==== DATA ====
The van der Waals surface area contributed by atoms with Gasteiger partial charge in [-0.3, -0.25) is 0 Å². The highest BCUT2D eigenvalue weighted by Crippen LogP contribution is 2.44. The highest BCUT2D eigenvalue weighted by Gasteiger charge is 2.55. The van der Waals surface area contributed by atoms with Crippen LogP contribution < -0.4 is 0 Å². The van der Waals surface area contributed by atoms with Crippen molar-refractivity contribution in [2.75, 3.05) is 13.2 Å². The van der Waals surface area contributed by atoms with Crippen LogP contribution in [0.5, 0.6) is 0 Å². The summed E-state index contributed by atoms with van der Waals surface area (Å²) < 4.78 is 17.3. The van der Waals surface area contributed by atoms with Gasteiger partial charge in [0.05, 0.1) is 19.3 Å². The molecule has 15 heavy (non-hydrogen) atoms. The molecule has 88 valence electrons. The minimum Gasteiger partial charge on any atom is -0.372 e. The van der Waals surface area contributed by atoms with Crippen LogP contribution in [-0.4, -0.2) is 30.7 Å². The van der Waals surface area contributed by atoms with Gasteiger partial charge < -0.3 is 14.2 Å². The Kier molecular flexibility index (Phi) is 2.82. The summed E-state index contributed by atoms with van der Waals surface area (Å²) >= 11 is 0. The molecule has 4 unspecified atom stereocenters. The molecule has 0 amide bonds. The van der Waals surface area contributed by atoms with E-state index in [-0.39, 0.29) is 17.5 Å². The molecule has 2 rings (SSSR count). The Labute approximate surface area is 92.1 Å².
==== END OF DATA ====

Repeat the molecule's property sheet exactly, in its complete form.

The van der Waals surface area contributed by atoms with Gasteiger partial charge in [-0.3, -0.25) is 0 Å². The highest BCUT2D eigenvalue weighted by Crippen LogP contribution is 2.44. The highest BCUT2D eigenvalue weighted by Gasteiger charge is 2.55. The van der Waals surface area contributed by atoms with Crippen LogP contribution < -0.4 is 0 Å². The van der Waals surface area contributed by atoms with Crippen molar-refractivity contribution in [2.75, 3.05) is 13.2 Å². The van der Waals surface area contributed by atoms with Crippen LogP contribution in [0.5, 0.6) is 0 Å². The summed E-state index contributed by atoms with van der Waals surface area (Å²) < 4.78 is 17.3. The van der Waals surface area contributed by atoms with Gasteiger partial charge in [0.05, 0.1) is 19.3 Å². The molecule has 15 heavy (non-hydrogen) atoms. The molecule has 88 valence electrons. The minimum Gasteiger partial charge on any atom is -0.372 e. The van der Waals surface area contributed by atoms with Crippen LogP contribution in [-0.4, -0.2) is 30.7 Å². The van der Waals surface area contributed by atoms with Gasteiger partial charge < -0.3 is 14.2 Å². The Kier molecular flexibility index (Phi) is 2.82. The summed E-state index contributed by atoms with van der Waals surface area (Å²) >= 11 is 0. The molecule has 4 unspecified atom stereocenters. The molecule has 0 amide bonds. The van der Waals surface area contributed by atoms with E-state index in [-0.39, 0.29) is 17.5 Å². The molecule has 2 rings (SSSR count). The Labute approximate surface area is 92.1 Å².